The Mason City Globe-Gazette from Mason City, Iowa on May 5, 1936 · Page 4
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May 5, 1936

The Mason City Globe-Gazette from Mason City, Iowa · Page 4

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Mason City, Iowa
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Tuesday, May 5, 1936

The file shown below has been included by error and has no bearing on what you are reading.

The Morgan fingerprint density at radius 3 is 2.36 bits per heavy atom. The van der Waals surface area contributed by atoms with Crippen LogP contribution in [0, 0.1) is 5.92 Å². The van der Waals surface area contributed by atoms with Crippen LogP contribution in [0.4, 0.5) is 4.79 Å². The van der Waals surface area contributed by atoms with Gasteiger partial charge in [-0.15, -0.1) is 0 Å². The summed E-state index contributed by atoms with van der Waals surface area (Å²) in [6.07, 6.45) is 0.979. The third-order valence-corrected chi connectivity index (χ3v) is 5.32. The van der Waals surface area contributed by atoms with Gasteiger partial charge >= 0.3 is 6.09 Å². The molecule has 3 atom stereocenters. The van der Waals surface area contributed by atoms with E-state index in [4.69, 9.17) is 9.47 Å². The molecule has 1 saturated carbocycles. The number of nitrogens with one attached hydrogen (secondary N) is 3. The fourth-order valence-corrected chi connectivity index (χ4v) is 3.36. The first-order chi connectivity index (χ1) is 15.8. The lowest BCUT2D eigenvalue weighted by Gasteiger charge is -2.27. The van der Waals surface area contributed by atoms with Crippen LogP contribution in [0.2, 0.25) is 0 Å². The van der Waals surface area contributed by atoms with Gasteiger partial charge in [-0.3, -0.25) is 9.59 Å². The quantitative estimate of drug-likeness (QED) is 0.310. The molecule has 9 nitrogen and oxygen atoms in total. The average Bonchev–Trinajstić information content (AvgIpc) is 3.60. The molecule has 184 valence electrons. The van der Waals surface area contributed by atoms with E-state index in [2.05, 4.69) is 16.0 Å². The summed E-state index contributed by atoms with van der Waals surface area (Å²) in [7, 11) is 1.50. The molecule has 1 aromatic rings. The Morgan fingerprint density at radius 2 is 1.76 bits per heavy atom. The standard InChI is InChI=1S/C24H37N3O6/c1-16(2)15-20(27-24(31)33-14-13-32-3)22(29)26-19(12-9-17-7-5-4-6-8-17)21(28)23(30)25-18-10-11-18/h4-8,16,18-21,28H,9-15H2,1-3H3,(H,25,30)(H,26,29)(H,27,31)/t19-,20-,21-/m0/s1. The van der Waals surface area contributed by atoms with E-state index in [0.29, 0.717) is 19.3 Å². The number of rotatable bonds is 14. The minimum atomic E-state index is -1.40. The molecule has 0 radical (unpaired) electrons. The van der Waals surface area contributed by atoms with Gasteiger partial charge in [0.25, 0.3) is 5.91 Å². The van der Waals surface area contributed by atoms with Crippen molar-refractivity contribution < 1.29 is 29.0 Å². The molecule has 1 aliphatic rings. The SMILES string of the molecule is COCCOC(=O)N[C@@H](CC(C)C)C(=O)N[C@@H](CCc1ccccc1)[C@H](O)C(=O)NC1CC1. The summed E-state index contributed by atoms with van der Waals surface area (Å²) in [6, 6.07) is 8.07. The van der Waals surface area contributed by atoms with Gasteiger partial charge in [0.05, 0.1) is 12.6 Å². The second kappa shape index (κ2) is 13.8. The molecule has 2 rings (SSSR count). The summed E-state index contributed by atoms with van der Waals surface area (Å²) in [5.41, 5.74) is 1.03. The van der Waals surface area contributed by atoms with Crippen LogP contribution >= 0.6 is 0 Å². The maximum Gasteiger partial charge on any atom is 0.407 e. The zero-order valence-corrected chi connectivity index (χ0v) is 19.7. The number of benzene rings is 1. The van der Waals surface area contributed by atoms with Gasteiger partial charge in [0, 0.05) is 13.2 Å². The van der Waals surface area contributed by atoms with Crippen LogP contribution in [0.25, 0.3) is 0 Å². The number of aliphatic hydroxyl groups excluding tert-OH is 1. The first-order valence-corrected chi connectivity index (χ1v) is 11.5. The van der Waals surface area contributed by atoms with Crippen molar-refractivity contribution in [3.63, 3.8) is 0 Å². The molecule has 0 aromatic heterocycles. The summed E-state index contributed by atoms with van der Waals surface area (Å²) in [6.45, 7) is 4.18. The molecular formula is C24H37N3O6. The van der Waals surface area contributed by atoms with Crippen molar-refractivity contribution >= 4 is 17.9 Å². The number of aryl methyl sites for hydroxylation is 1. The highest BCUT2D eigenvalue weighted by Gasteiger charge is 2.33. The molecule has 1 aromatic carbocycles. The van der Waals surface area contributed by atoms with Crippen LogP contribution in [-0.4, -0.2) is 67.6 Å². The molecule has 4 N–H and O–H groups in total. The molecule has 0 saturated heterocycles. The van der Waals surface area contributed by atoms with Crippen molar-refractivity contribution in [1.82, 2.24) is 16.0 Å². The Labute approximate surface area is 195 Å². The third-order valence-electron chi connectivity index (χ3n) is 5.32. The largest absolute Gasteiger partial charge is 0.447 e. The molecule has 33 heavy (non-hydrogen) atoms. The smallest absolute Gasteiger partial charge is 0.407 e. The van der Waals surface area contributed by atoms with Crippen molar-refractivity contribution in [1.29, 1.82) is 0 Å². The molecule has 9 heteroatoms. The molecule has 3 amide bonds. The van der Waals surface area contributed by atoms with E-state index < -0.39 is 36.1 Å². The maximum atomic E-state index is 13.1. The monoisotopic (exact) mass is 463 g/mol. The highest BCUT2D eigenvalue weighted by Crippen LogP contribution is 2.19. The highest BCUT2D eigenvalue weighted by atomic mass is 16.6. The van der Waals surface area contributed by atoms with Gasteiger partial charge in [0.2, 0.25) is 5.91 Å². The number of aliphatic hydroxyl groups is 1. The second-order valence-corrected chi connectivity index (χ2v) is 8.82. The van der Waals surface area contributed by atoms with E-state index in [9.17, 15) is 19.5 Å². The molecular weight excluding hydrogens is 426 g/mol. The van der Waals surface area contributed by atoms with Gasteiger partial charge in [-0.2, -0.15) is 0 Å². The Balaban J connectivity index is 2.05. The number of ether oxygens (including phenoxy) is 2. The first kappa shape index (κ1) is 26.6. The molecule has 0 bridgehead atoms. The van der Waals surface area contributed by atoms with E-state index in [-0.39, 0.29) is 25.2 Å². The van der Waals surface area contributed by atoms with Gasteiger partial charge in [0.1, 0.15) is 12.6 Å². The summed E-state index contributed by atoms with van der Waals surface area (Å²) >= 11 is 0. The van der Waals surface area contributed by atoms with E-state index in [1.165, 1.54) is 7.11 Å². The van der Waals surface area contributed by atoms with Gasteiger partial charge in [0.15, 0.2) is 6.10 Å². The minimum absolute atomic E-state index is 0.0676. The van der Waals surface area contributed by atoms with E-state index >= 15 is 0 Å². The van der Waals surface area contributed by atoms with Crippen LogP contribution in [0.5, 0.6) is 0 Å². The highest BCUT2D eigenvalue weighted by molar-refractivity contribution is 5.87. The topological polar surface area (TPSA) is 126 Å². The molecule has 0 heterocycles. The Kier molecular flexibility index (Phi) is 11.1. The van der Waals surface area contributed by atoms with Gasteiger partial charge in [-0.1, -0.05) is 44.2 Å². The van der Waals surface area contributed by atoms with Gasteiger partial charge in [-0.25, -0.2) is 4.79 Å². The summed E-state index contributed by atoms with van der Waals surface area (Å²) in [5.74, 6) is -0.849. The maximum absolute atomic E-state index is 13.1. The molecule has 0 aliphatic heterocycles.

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MASON CITY GLOBE-GAZETTE, MAY 5 1936 MASON CITY GLOBE-GAZETTE AJf A. \V. USE Issued Every Week Day by the MASON CITY GLOBE-GAZETTE COMPANY 121-123 East State Street Telephone No. 380 KEMBER, ASSOCIATED PRESS wiucfc 1: excluilvely entitled to the use tor publication of all news dlpatchea credited to It o not otherwise credited In this paper, and all local news. MEMBER. IOWA DAILY FHESS ASSOCIATION, with Dea Molnes news and business offices at 40S Shops Building. SUBSCRIPTION KATES 2£ftson city and clear Lake, Mason City and clear Lake ty the year ..... S7.00 by the week J .15 OUTSIDE MASON CII1 AND CLEAR LAKE Per year by carrier S7.UO By mall 6 months .... , 52.20 Per week by carrier .... S .15 My mall 3 months ....-- $1.25 Per year by mall S4.UO By mall 1 month ..--... S ,50 OUTSIDE log MILK ZONE Per year. 55.00 six months 53.23 Three months. ..51.75 ROAD SLAUGHTER WANES VfOW, PERHAPS, isn't the most propitious time to * * note it but it's a fact nevertheless that the high- day death slaughter in America is on the downtrend. North Iowa has attention fixed on a horrible crash in Kossuth county Saturday night which brought death to four and injury to four more--at a crossing ·where visibility is clear in all directions for a half mile. Proximity to such a flagrant disregard of the rules of safety on the part of somebody--it amounts almost to homicide--makes it difficult to believe that the nation's driving habits are improving. But such a tendency is reflected in a report from the national highway safety conference on traffic accidents in March. An 18 per cent drop in deaths as compared with March of last year was shown. A 35 per cent drop in the next five, years is the National Safety council's objective. In view of the fact that for years traffic accidents have been multiplying-, this sign of a halt in the trend is of great importance. It indicates that, at long last, the campaign for safety on the roads is beginning; to impress itself on the minds of drivers. - Speed and recklessness are still taking their grisly toll, but caution is beginning to appear. .' Whether the March figures indicate only a happy and fortuitous interlude, to be followed by a resumption of the grim advance of highway accident, can only be told by the figures for succeeding months. We are far from a satisfactory condition as matters stand. Unless the improvement be maintained and greatly increased our auto death figures for 1936 will still be appalling. Yet, so long has it been since the figures showed a decrease, even this one month of improvement is something to be ( noted with praise and thanksgiving. Before us is a report from the Minnesota public safety committee on its activities for 1935. Highway deaths reported to the bureau of vital statistics of the state board of health totaled 592, a decline of 49 from the 1934 total. In Iowa in the same period highway deaths were mounting from 546 to 574. The Minnesota safety movement claims, and is entitled to, credit for the saving of 49 lives. This indicates, if it does not prove, what may be done when a state and a people turn seriously to the business of reducing the highway slaughter. The case of Evanston, HI., has been previously cited in this department. With abundant reason to accept a heavy death toll as its inevitable lot, this Chicago suburb · got its back up and said: "It must not be." Last year only two persons met death on the streets of Evanston, The example of Minnesota anc of Evanston stands as both challenge and inspiration to Iowa as it launches a. statewide safety program, through the medium of aggressive local councils to every one of Iowa's 99 counties. Some 20 counties are already organized. Cerro Gordo county is one of these. The group of officers named to head the program is a guarantee in itself that the safety program will be made to reach every single motorist and pedestrian on the streets and highways, every man, -woman and child in the home, every worker at his daily job. Let us, as individuals, resolve that we shall do our part toward maintaining the downward trend. Let's keep our accelerator feet from the floorboards, and our wits about us. Let us give the other fellow the breaks, forget to insist on' the right-of-way, obey traffic signals, and keep our cars in good, safe order. So doing, we shall be contributing our share to the most important public movement of the day--the drive for safety on the streets and highways. ALLEGIANCE PLEDGES A N IOWA editorial writer whose habit it is to aa- sume that the accepted standards of patriotism are outmoded recently exuded crocodile tears over a Massachusetts boy who has been sentenced to an institution for corrective treatment because he refused to pay his respects to the American flag. The story is that the father of the boy, who forbade saluting the colors, belongs to a sect which in- joins against "bowing down to graven images." Under his peculiar interpretation of the injunction, saluting a flag constitutes such "bowing down." Suppose this, same man's religion had called for a ban on sanitary facilities in his home. Who doubts that the neighborhood in which he lives would have abundant reason for transgressing the tenets of his creed? Suppose his religion .called for nudity in all places and at all .times? Who Hiinlrg that such a religion would be tolerated? With reasons that appear just as valid to a great ' majority of Americans, allegiance to our country and its flag has been established as a foremost obligation of citizenship. A willingness to defend country is another. And singularly enough no one business house in Iowa would stand in so great a hazard as the newspaper in question if the ideas and doctrines preacted on its editorial page--not in its counting rooms--were adopted as national policies. WHO'S BROADMINDED? mHE Chicago Tribune in a recent editorial urged re- ·*· publicans not to rule out Borah, Dickinson and Vandenbe'rg in favor of London as presidential possibilities. Any of them may win, it was contended, and the republican party must set its sight's on victory in November, no matter who is the nominee. The interesting thing about the suggestion was the omission of Frank Knox from the list. Isn't it a case of the Tribune doing itself the very thing it enjoins against in others? Colonel Knox is the publisher of. a competing newspaper. By every test he is an able man. But he has been most shabbily dealt with from the start by the Tribune. Under the circumstances, it would appear to us that the Tribune is not in a very good position to admonish others to broad-mindedness. Its own attitude, reflected in this arbitrary elimination of the candidate who ranks second in pledged strength at this time, is anything but admirable. A number of Iowa's weekly newspaper editors an debating whether the man who stands up with the bridegroom should be called the "best roan" or merely the smartest. There's scarcely a notorious crook in America who at some time or other in his career hasn't been the beneficiary of a parole. Passing strange, isn't it, that Mason City's state champion music contingent didn't rate a picture in the morning press. "Youth Against War," says an Iowa editorial heading. All right. What's to be done about it? Just deny that war exists? . The children are Mason City's choicest asset- please'be careful of them, Mr. Motorist! · Now that the Italians have Ethiopia, just what do you suppose they'll do with it? The time is coming when the taxpayer must either get a break or break. The PROS and CONS TOWNDSENDISM ON WAY OUT Rockford Reporter: Present prospects are that the Townsend old-age revolving pension plan is doomec to early dissolution. The initial rift or discord developed when the leader whose name the plan bears and his executive secretary, Mr. Clements, fell out Decause of a difference of opinion between them as to the way in which the affairs of the organization should be managed. Another feature that is helping to put on the finishing touches is the fact broughl out in a congressional hearing that both gentlemen were pulling down more than $1,000 per month from the funds donated by the small subscriptions of its members. LET'S HEAR ISSUES DISCUSSED Newton Daily News: Senator Wilson so far has allowed these issues to pass untouched in his campaign. He pleads for party harmony among republicans. That is an admirable plea and one that deserves every republican's first thought. But as a matter oJ governmental expediency, wouldn't it seem a good time now to hear from Candidate Wilson on the issues? JUST A THEORY, OF COURSE! ' Fairmont, Minn., Sentinel: Commercial chick hatcheries report that as many as two-thirds of the high-priced eggs they put into the electric hen are proving unfertile. Do you suppose depriving the hens of their procreative function has had a sympathetic effect on the roosters as well? F. D. R. POPULAR IN ILLINOIS Fenton Reporter: Although Roosevelt's-, name was the only presidential candidate on the democratic :icket he garnered more than a million votes. If the republican spellbinders can get any satisfaitiOn out of the Illinois vote they are welcome to it. WE ALL MUST PUSH A LITTLE Nashua Reporter: Too many of us are depending on Uncle Sam to pull us out of this depression. It won't work. The more the government steps on the gas the more the wheels spin. We've got to get out and do a ittle pushing ourselves. PROGRESSIVE RAPE Nora Springs Advertiser: At first it was a sphere of influence that Mussolini was asking in Ethiopia, and then a larger slice, but now that he has overrun he country, he boldly declares that he will rule the ntire country. DOUBTFUL ASSET Webster City Freeman-Journal: According to a iress report, Senator Borah says his primary victory n Wisconsin cost him only $10. Well, at that, he might have paid more than it was worth. THE SAFETY COUNCIL'S DRIVING CODE Garner Herald: These are good rules but they cannot be enforced unless every law abiding citizen will assist. We cannot expect police and state authorities o do the entire job. AN IOWA CURIOSITY Marshalltown Times-Republican: It wpuld be in- eresting to know whether "John" is actually off the government payroll. Indeed it would be actual news. COMPARABLE FALLACIES Council Bluffs Nonpareil: The president makes it :lear from time to time that he still favors NBA. And Voliva still believes the earth is flat DON'T BE A VANDAL! Dumont Journal: Visit your state parks, enjoy the lowers and trees, but leave them where you see them, that others may have the same pleasure.,. ~«--«».--~TM_ ~-BIG IF NOT BRIGHT ' Forest City Summit: Speaking of the fellow who las a big future cut out for him, how about Mr. tonerican Taxpayer? EDITOR'S MAIL BAG TOLERANT AMERICA! MESERVEY--That Americans are a tolerant people was demonstrated on May day when a motley crowd of ungrateful hell-raisers staged a parade in one of our large cities, meanwhile displaying banners praising Moscow's form of government. We believe in freedom of speech and thought--and consistency. Those who admire the communism of the soviet ought to have the privilege (?) of sharing its "benefits'"-to Russia. Is there one good reason why Uncle Sam should continue to submit to indignity from those who accept his hospitality? What hotel would tolerate guests who made a practice of spitting on their host and smashing the furniture? Some people have been misled into'denouncing the capitalistic system as the source of all that is evil and praising communism as a desirable alternative. They seem to forget that our freedom from rule by autocrats has been bought with blood. Our comparative freedom is largely the fruit of the system under which we have been living. Change does not necessarily mean progress! Our government was not founded upon any man or set of men. It is based on a written document that doesn't change every time some dictator suffers from toothache or insomnia. Freedom is impossible under any totalitarian form of government. We were once asked why "the more abundant life" would not be insured under a system of government ownership. It was contended that our school system was operated on a non-profit basis and that government might well direct all our activities. We 'tried to point out that the school system is fed by the "blood" of taxation. A hen may continue to lay eggs even though she has a few mites, but as the number of mites increases the production of eggs decreases. When, and if, mites become so numerous that they suck most of the blood from the hen, the hen will die. Likewise, the mites, having destroyed their source of sustenance, perish. Public ownership and government domination of business, industry and agriculture on a non-profit basis might be a great success if . . . i-f . . . I-F . . . IF politicians (in general) were more competent, less greedy and more honest than those who are now managing our factories, our farms and our offices. But are they? Yours very truly, K. CLARENCE RUIGH- DAILY SCRAP BOOK . . . . . . by Scott oF UGANDA. LIVE ON ADIEToF BLOOD AMD MILK £ AFRICA.) 'fRA.VA.McoR.E. SHOWS' -frit COUCH SHELL- SACtlEt ^m-- r-- -7- - · SYMBOL O f. BUDDHl^'T APW^fMErVTof'THE FlllvlRE WAS'ffiE. NAME. PRIESfS J.^- APPLIED -lo -IrllS ARCHrt£C"lURAL MOMStfeoS|-fV COPYRIGHT. 1936. CENTRAL PRESS ASSOCIATION Bmjrf AT-rtl£ PRESPEM^ERMAHY.'lEertNICA.L FAIR. DIET and HEALTH By LOGAN CLENDENING, M. D. TESTS SHOW IMPORTANCE OF VITAMIN X17E DESCRIBED yesterday the very interesting VV reports from the University of Iowa in testing a group of children for minor grades of Vitamin A deficiency in the diet. It is known that Vitamin A deficiency decreases sensitivity of the eye under conditions of darkness, and although there is no test to show it, it may be assumed that this lack of sensitivity is carried over into daylight conditions. This visual defect would naturally be a physical handicap to school work. At any rate, a remarkable correlation was found between these slight Vitamin A deficiencies and backwardness among school children. The visual defect might easily be unsuspected, and even undetected by a careful test of the eyes, because the determining test is one which requires very Or. Clcndeninc special conditions and concentration upon a special point on the part of the examiner. A later report shows that when the Vitamin A de- iciency in the diet was corrected by the use of cod iver and other fish oils, and vegetables containing carotene, such as carrots that the night vision improved and also better standing was noticeable in the school work. t . It is interesting to compare a report on the same ines-from Sweden, where 1,200 children from all economic and social strata of a large manufacturing and seaport city were given this dark room test. Only nine were found to have a Vitamin A deficiency, whereas n the Iowa city nearly 53 per cent were shown to have some sub-normality. The difference is obviously due to the fact that the geographic conditions of life n a seaport city in Sweden would automatically increase fish liver and fish oils in the diet, and hence reduce the percentage of Vitamin A' deficiency. QUESTIONS FROM READERS M. F. M.: "What is the cause or history of a cyst and what is the best treatment? Is it a rare thing "or a boy of 15 to have a cyst on his neck, below the ar?" Answer: A cyst is defined as an encapsulated col- ection of fluid. A cyst on the neck below the ear might ie an ordinary wen, which is the cyst of a sebaceous ;land of the skin. Or it might be a bronchial cyst, which is the degeneration of v'estigal structures in the neck which correspond to primitive gill clefts. E. M. K.: "Could clothes that have been worn by a man who had tuberculosis be made safe for another o wear by being sent to the cleaners?" Answer: Yes. PLEASE NOTE--Dr. clendeniCE cannot diagnose or save ner- onal answers to letters from readers. When questions are of general ntereat, however, they will be taken up, In order, In tile dally olumn. Address your inquiries to Dr. Logan deadening caie of Globe-Gazette. Write legibly .and not more than 200 words TOMORROW MAY 6 By CLARK KDfNAIBD Notable Births--Sigmund Freud, b. 1856, Viennese ounder of modern psychoanalysis Frederick William Hohenzollern, b. 1882, former crown prince of jermany Amadeo Giannini, b. 1870, California janker Mrs. Elzire Legros Dionne, b. 1909, mother of the quintuplets The No. 1 French revolutionist, Maximilian Robespierre, b. 175S in Arras, f Irish ancestry, was a tender hearted poet, who reigned an appointment as a provincial judge rather han sentence a guilty criminal to the gallows, yet as master of the red terror in the revolution, he sent ,200 persons to the gallows in two weeks! May 6,1840---The first adhesive postage stamp was ssued, in Britain. It was of one penny denomination, 'reviously, letters had to be imprinted with a hand tamp. The U. S. mail service didn't adopt them until after they had been widely used to the country by a irivately owned postal service. * * * May 6, 1604--Sixteen years before the Pilgrim i'athers landed at Plymouth, a company of Jesuits, oldiers, artisans, farmers and convicts led by Pierre u Guast, SieuT de Monte, came to Neutral Island, in he St. Crolx river and established the first settlement n what was to become known as New England. So you're wrong if you believe the Pilgrims were the irst settlers in New England. SCRIPTURAL THOUGHT--Yet a little sleep, a little slumber, a little folding of the hands to sleep: So shall thy poverty come as one that trav- elleth. and thy want as an armed man.--Proverbs 6:10-11. EARLIER DAYS FBOM GLOBE-GAZETTE WLES Thirty Years Ago-Mr. and Mrs. J. H. Anundson and family left California yesterday for Mason City. BRUNSWICK, Ga.--Elizabeth Gates, 114, died here today..She leaves four children, 23 grandchildren and 19 great grandchildren. Prof. G. B. Jackson of Memorial university has been invited to make the Memorial day address at Oelwein. Mr. and Mrs. C. E. Mann have returned from a winter's sojourn in Los Angeles, Cal. Officers elected at the annual meeting of the Cemetery association yesterday were C. H. McNider, president; A. R. Sale, vice president; H. H. Shepard. secretary; O. T. Denison, treasurer, and C. A. Parker and Mrs. Denison, trustees. A movement is on foot to revive the city brass band which in past years entertained members of the community with its concerts in the city park. Twenty Years Ago-IOWA CITY--Six Iowa errors cost the Hawkeyes a 3 to 1 defeat at the hands of Chicago in a western conference baseball game. "Laz" Garrett, who was released by Cleveland last week, will pitch with the Claydiggers this season. Garrett was on the Indiana pitching staff last season. WASHINGTON--Army headquarters here have issued the troops now in Mexico orders not to withdraw and to remain there in the pursuit of Villa and his band. Work is continuing in excavating for the new buildings to be erected by the Modem Brotherhood of America and the Western Electric Telephone company. Five carloads of meat are being shipped weekly from the Decker and Son plant to points in Texas with destinations in Mexico where it goes to feed the government troops now engaged in hunting for Pancho Villa. Ten Years Ago-LONDON--No indication was given in the government's press communique today of any resumption of peace parleys. It emphasized its attitude that the "government will not open negotiations again .until the strike is called. WASHINGTON--The cruiser Cleveland has been sent to Managua, Nicaragua, as a result of the revolution which is spreading throughout that country. The purpose of its mission is to protect American lives and property in Nicaragua. M. L. Howard, president of the Great Western railroad, is in the city today for an inspection of the road's equipment here. Mrs. T. M. Fulghum left today for Detroit to visit relatives. The Chamber of Commerce glee club sang at Plymouth and at Rock Falls last night. Gov. Len Small of Illinois today placed Paul Prehn, former Masou Cityan, at the head of the newly created Illinois athletic commission. Prehn has been wrestling coach at the University of Illinois the past seven years. ALL OF US By MARSHALL .ItASLtN "DON'T YOU LOVE ME ANY MORE?" qrHERB'S a guaranteed, tried-and-tested formula for A killing love or, at least, discouraging- it. It Isn't a secret. Millions of "men and women know it and use it and can testify sadly to its effectiveness. It's merely a question, a sentence of six words. You look sad, or you sulk, or you whine, or you let a tear roll down your cheek and you moan: "Don't you love me any more?" Say those six words and you put love on the defensive. You kill it as completely as Othello suffocated Desdamona with a pillow. You drive it away. You bore it to death. You change love to pity or to contempt. Or you put in in chains it never quite gets free from again. Just these six words do that: "Don't you love me any more?" These make you a beggar, a piteous mendicant of love. These show you are desperate and afraid and that you believe love can be claimed as a right, as a debt. Well, it cannot. You ask, "Don't you love me any more?" and the man or woman who hears your pathetic cry turns cold and shrinks from the appeal. The woman feels contempt for you--you are not manly, you are not strong, you are not lovable then. The man despises you--you are too weak for him, you are a clinging vine and he wishes you'd take your arms from around his neck. The answer to your cry may be, "Of course, I love you," but even you can't believe it. Love never uses that impatient, distant tone. Love speaks with a glance, with a touch of the hand and needs no trumpeting interpreter to announce his presence And if he does, you may bring him back--but not with that beggar's cry of defeat: "Don't you love me any more?' 1 OBSERVING KARP1S SHOWN UP AS THE KAT HE IS JOtet have been rather proud of imp the newspapers' coverage of '"S^ the Karpis capture. None, so far as I've observed, has sought to make him appear in the hero role. 3. Edgar Hoover probably should be given some credit'for his part in this honest and constructive approach. The head of the "G" men used some picturesque language in describing Karpis' actions and attitude when he was taken. "He didn't say anything--he was too scared to talk," Mr. Hoover said. "His face went white, his knees shook, there wasn't anything of the bold, badman about him. He was just another yellow rat. They all are so far as we're concerned." In a press report from St. Paul, this descriptive language was employed by one press agency: "Alvin Karpis cowered like a whipped dog in the department of justice offices Sunday and stuttered answers to questions on the crime career that earned his brief notoriety as 'public enemy No. 1.' " Nowhere have I seen any account which suggested any. glamor in Karpis' habits or personality. The fact is that he lived a sordid life. Crime is that way. Like all mobsters, Karpis was at heart a coward. He never would fight when he thought his adversary had anything like an even chance. Another mark of habitual criminals as distinctive as their cowardice is their dumbness. They're unaffected by the fact that in the entire history of this country, slovenly as we are in capturing and punishing criminals, there is scarcely a case in which a notorious criminal has died a natural death out .of prison. --o-YOU WON'T BELIEVE WHAT'S RELATED HERE iji should never believe Ray Hg Murray again if he ventured s£'" to vouch for the truth o£ the yarns he related about early day windstorms on an April Fool's day program over WOI. "I have been told," the state secretary of agriculture related, "that oft-tirnes wells were blown clear out of the ground and twisted so badly that water could no longer be pumped through them and that often unlucky citizens caught outdoors with their mouths open, were blown inside out and flattened up against walls leaving them as thin as wafers. History records that some of the surviving- natives had :he gruesome habit of going, out later with a wheel barrow and a spade and scraping off these storm victims so that they could be shipped east where they were used as circus posters and liver pads. "But the finest story I ever heard regarding an Iowa wind came to me early in the twentieth century and had to do with a cyclone that swept across northern Iowa and into that lair of the Norsemen, usually designated as Minnesota. It had to do with a Scotchman who had safely reached his storm cellar but with the canniness.of his race had peeked out to see if there' was anything left that he could salvage. "As he watched, the storm struck a chicken and blew it entirely out of its feathers. Being a Scotchman, he dashed out to collect the feathers but they, frightened no doubt by the storm or maybe, his rude appearance, flew up in a nearby tree and laid an egg. The Scot not to be outdone, decided'to save the egg, at least, but on climbing the tree was chagrined to find that the wind had blown a straw into the egg, and had sucked out all the insides leaving only the shell. "It is such great truths as these coming to us from our fathers that has given Iowa such a great reputation for modesty among our fellow states. We have never been given to exaggeration nor untruths but have left that to the Californians who must of necessity brag a little if they are to keep up with what we accept as commonplace here in Iowa." GREEN LIGHT MEANS "GO STRAIGHT AHEAD" (·M^am asked by a Mason City SSJli exponent of safety to remind Sas' motorists anew that full legal responsibility for the well- being of pedestrians is upon them (the motorists) when they change direction, right or left, while passing through a stop signal intersection. The flashing of the green is a signal to proceed straight ahead, for both pedestrian and motorist. Turning right or left is by sufferance, a special privilege for the driver, if you please. And, like all privileges, it shouldn't be abused. Such is the assumption upon which this particular traffic rule is built. Again, however, it should be noted for the benefit of the person on foot, it's the pedestrian who always comes out second best in a tangle with an automobile, irrespective of where the legal rights may rest. Answers to Questions By FBBDEBIC 3. HASKIN PLEASE NOTE--A reader can get the answer to any question of fact by writing tbe Mason City Globe-Gazette's Information Bureau. Frederic J. Haskln, Director, Washington, D. C. Flense send three (3) cents postage for reply. When will the government mail the soldiers' bonus bonds ? HI. S. Two million bonus payments will be mailed June 15 and 700,000 more will probably be ready by -July 1. About. 800,000 veterans eligible for the bonus have not yet filed claims. What is the Five W plan used by news reporters? E. M. Refers to the news lead of a story in which the questions who, what, where, when and why must be answered. How often do the big circuses get new tents? H. R. Ringling Brothers and Barnum and Bailey is equipped with new tents every year. Is Yellowstone park near an airport? H. R. It is adjacent to two airports, one at Livingston, Mont., 63 miles north, and the other 'at West Yellowstone, western entrance to the park. Is a woman who takes care of a postoffice referred to as a postmistress or a postmaster ? D. R. In its official correspondence, the postoffice department always uses the term "postmaster," even though the office is held by a woman. The title "postmistress" however, is often popularly used. Does light travel taster when there is a wind? I. O. No. ' Do heat and light waves travel at the same rate of speed? I. O. Heat and light waves travel with the same speed -- approximately 186,000 miles a second. Which president first pitched a ball at the beginning of the baseball season? E. H. President Taft. What will be the passenger fare on the Pan American clipper flights across the Pacific? B. N. About 51,000, it is understood. What organization is sponsoring a contest for the best essays on highway safety written by students and teachers? K. M. The -Highway Education board, Pan American building. Washington. How many members has the Hedgerow theater and how is it financed 1 ! J. G. Now consists of 24 members, who operate a farm and perform all the work connected with the playhouse. The theater is run on a co-operative basis with no endowment of any kind. Can a telephone call be traced? C. S. · Not when made over a dial phone. If the call comes through a manual operator and the operator is flashed quickly enough, the call may be traced. What is the motorist's prayer distributed by a Now York minister? E. H. The Rev. Frederic s! Fleming, rector of Trinity church, is the author of the following prayer: Grant me a steady hand and watchful eye, that no man shall be hurt when I pass by. Thou g.-xvest life, and I pray no act of mine may take away or mar that gift of Thine. Shelter those, dear Lord, who bear me company from the evils of fire and all calamity. Teach,me to use my car for others' need, nor miss through love of speed the beauties of Thy world; that thus I may with joy and courtesy go on my way. How long does hair live on a person's head? W. L. Estimated two to six years. It is of course, being constantly replaced. Did Australia ever have another name? E. K. The continent was formerly called New Holland. Australia, from the Latin word for southern, was suggested by Capt. Matthew Flinders, an English navigator, who had explored the southern part of the island. The name came into use in 181T. Where is the largest temple in the world? A. J. Probably the Temple erf Ammon in Karnak, Egypt, now in ruins. Erected 4,000 years ago, there is comfortable standing room for as' many as 90 on the top of many of the columns still erect. What are the names of the various heels on women's shoes? M. S. Known as flat, military, Cuban, continental, boulevard, Spanish and French. What is the record running high jump? L. S. It is 6 feet 9% inches. The holder is Walter Marty, United States, record made April 28, 1934. Canning and Preserving The Globe-Gazette offers an excellent booklet on Canning and preserving, 100 tested recipes, from the laboratories of the federal and state departments of home economics. Fruits--vegetables--meats. How to make perfect jellies, ^jams, marmalades, fruit butters, pickles, cider, sauerkraut. How to pack chicken for winter consumption. Modern scientific methods for home canning. Every home should have a copy of this helpful, labor-saving, money-saving booklet, available only through our Washington Information bureau. Order your copy today. Inclose 10 cents to cover cost, postage, and handling. The Mason City Globe-Gazette Information bureau, Frederic J. Haskin, director, Washington, D. C. I inclose 10 cents in coin (carefully wrapped) for a copy of the booklet, "Canning and Pre- Name Street City State (Mail to Washington, D. C.)